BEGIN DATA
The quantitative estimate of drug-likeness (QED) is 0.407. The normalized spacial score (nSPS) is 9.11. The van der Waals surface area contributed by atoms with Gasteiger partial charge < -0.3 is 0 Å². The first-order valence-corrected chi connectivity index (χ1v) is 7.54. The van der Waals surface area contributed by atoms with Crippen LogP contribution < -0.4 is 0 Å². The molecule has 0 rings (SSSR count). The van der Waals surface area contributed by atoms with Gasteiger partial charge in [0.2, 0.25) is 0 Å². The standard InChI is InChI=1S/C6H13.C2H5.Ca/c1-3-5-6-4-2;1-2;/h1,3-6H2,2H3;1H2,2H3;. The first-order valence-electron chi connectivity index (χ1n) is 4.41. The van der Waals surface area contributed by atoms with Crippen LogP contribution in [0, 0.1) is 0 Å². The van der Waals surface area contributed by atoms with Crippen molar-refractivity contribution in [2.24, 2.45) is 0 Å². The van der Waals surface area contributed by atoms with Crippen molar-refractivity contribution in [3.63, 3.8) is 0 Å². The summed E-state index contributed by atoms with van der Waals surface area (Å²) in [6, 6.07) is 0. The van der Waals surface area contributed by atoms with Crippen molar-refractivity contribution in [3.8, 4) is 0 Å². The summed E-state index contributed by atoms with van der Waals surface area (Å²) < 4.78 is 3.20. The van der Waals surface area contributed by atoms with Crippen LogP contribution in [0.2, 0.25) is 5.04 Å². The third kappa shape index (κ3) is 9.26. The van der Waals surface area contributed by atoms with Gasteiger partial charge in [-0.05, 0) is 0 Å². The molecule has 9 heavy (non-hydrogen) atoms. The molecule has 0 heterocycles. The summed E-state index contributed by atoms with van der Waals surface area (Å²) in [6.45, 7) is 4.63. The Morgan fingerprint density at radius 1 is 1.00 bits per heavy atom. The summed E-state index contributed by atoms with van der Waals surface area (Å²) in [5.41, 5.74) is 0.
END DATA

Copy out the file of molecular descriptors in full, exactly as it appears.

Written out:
The quantitative estimate of drug-likeness (QED) is 0.407. The normalized spacial score (nSPS) is 9.11. The van der Waals surface area contributed by atoms with Gasteiger partial charge < -0.3 is 0 Å². The first-order valence-corrected chi connectivity index (χ1v) is 7.54. The van der Waals surface area contributed by atoms with Crippen LogP contribution < -0.4 is 0 Å². The molecule has 0 rings (SSSR count). The van der Waals surface area contributed by atoms with Gasteiger partial charge in [0.2, 0.25) is 0 Å². The standard InChI is InChI=1S/C6H13.C2H5.Ca/c1-3-5-6-4-2;1-2;/h1,3-6H2,2H3;1H2,2H3;. The first-order valence-electron chi connectivity index (χ1n) is 4.41. The van der Waals surface area contributed by atoms with Crippen LogP contribution in [0, 0.1) is 0 Å². The van der Waals surface area contributed by atoms with Crippen molar-refractivity contribution in [2.24, 2.45) is 0 Å². The van der Waals surface area contributed by atoms with Crippen molar-refractivity contribution in [3.63, 3.8) is 0 Å². The summed E-state index contributed by atoms with van der Waals surface area (Å²) in [6, 6.07) is 0. The van der Waals surface area contributed by atoms with Crippen molar-refractivity contribution in [3.8, 4) is 0 Å². The summed E-state index contributed by atoms with van der Waals surface area (Å²) < 4.78 is 3.20. The van der Waals surface area contributed by atoms with Crippen LogP contribution in [0.2, 0.25) is 5.04 Å². The third kappa shape index (κ3) is 9.26. The van der Waals surface area contributed by atoms with Gasteiger partial charge in [-0.05, 0) is 0 Å². The molecule has 9 heavy (non-hydrogen) atoms. The molecule has 0 heterocycles. The summed E-state index contributed by atoms with van der Waals surface area (Å²) in [6.45, 7) is 4.63. The Morgan fingerprint density at radius 1 is 1.00 bits per heavy atom. The summed E-state index contributed by atoms with van der Waals surface area (Å²) in [5.41, 5.74) is 0.